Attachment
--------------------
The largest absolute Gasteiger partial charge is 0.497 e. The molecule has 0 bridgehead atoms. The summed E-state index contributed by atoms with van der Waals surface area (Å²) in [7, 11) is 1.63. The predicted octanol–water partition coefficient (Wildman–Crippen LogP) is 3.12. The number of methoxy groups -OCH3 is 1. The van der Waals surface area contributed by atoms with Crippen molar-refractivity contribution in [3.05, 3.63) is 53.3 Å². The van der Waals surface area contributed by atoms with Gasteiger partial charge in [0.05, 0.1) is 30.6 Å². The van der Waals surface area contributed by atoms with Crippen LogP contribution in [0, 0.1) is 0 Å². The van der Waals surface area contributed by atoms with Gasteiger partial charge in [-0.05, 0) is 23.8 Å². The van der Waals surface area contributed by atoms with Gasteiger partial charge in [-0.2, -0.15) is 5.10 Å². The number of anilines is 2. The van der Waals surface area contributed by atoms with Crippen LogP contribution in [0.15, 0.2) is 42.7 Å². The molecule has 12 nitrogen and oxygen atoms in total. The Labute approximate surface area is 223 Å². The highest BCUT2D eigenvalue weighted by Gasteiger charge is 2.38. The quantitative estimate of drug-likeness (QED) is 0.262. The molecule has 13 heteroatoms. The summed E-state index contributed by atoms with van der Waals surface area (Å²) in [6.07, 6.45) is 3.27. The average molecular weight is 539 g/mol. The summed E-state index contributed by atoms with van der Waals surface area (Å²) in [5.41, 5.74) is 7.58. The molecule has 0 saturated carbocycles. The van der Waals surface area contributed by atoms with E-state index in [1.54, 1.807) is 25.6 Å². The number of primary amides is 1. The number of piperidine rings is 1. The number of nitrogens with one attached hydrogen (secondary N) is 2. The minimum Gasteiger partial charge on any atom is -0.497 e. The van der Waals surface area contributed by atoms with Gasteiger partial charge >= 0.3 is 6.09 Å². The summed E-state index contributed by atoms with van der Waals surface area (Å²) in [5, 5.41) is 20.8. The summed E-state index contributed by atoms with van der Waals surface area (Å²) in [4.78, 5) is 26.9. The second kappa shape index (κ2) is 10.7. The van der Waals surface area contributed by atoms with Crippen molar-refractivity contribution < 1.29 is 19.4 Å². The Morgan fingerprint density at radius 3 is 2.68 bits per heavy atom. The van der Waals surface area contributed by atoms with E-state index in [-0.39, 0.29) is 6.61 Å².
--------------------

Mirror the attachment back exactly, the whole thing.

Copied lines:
The largest absolute Gasteiger partial charge is 0.497 e. The molecule has 0 bridgehead atoms. The summed E-state index contributed by atoms with van der Waals surface area (Å²) in [7, 11) is 1.63. The predicted octanol–water partition coefficient (Wildman–Crippen LogP) is 3.12. The number of methoxy groups -OCH3 is 1. The van der Waals surface area contributed by atoms with Crippen molar-refractivity contribution in [3.05, 3.63) is 53.3 Å². The van der Waals surface area contributed by atoms with Gasteiger partial charge in [0.05, 0.1) is 30.6 Å². The van der Waals surface area contributed by atoms with Crippen LogP contribution in [0, 0.1) is 0 Å². The van der Waals surface area contributed by atoms with Gasteiger partial charge in [-0.05, 0) is 23.8 Å². The van der Waals surface area contributed by atoms with Gasteiger partial charge in [-0.2, -0.15) is 5.10 Å². The number of anilines is 2. The van der Waals surface area contributed by atoms with Crippen LogP contribution in [0.15, 0.2) is 42.7 Å². The molecule has 12 nitrogen and oxygen atoms in total. The Labute approximate surface area is 223 Å². The highest BCUT2D eigenvalue weighted by Gasteiger charge is 2.38. The quantitative estimate of drug-likeness (QED) is 0.262. The molecule has 13 heteroatoms. The summed E-state index contributed by atoms with van der Waals surface area (Å²) in [6.07, 6.45) is 3.27. The average molecular weight is 539 g/mol. The summed E-state index contributed by atoms with van der Waals surface area (Å²) in [5.41, 5.74) is 7.58. The molecule has 0 saturated carbocycles. The van der Waals surface area contributed by atoms with E-state index in [1.54, 1.807) is 25.6 Å². The number of primary amides is 1. The number of piperidine rings is 1. The number of nitrogens with one attached hydrogen (secondary N) is 2. The minimum Gasteiger partial charge on any atom is -0.497 e. The van der Waals surface area contributed by atoms with Gasteiger partial charge >= 0.3 is 6.09 Å². The summed E-state index contributed by atoms with van der Waals surface area (Å²) in [5, 5.41) is 20.8. The summed E-state index contributed by atoms with van der Waals surface area (Å²) in [4.78, 5) is 26.9. The second kappa shape index (κ2) is 10.7. The van der Waals surface area contributed by atoms with Crippen molar-refractivity contribution < 1.29 is 19.4 Å². The Morgan fingerprint density at radius 3 is 2.68 bits per heavy atom. The van der Waals surface area contributed by atoms with E-state index in [-0.39, 0.29) is 6.61 Å².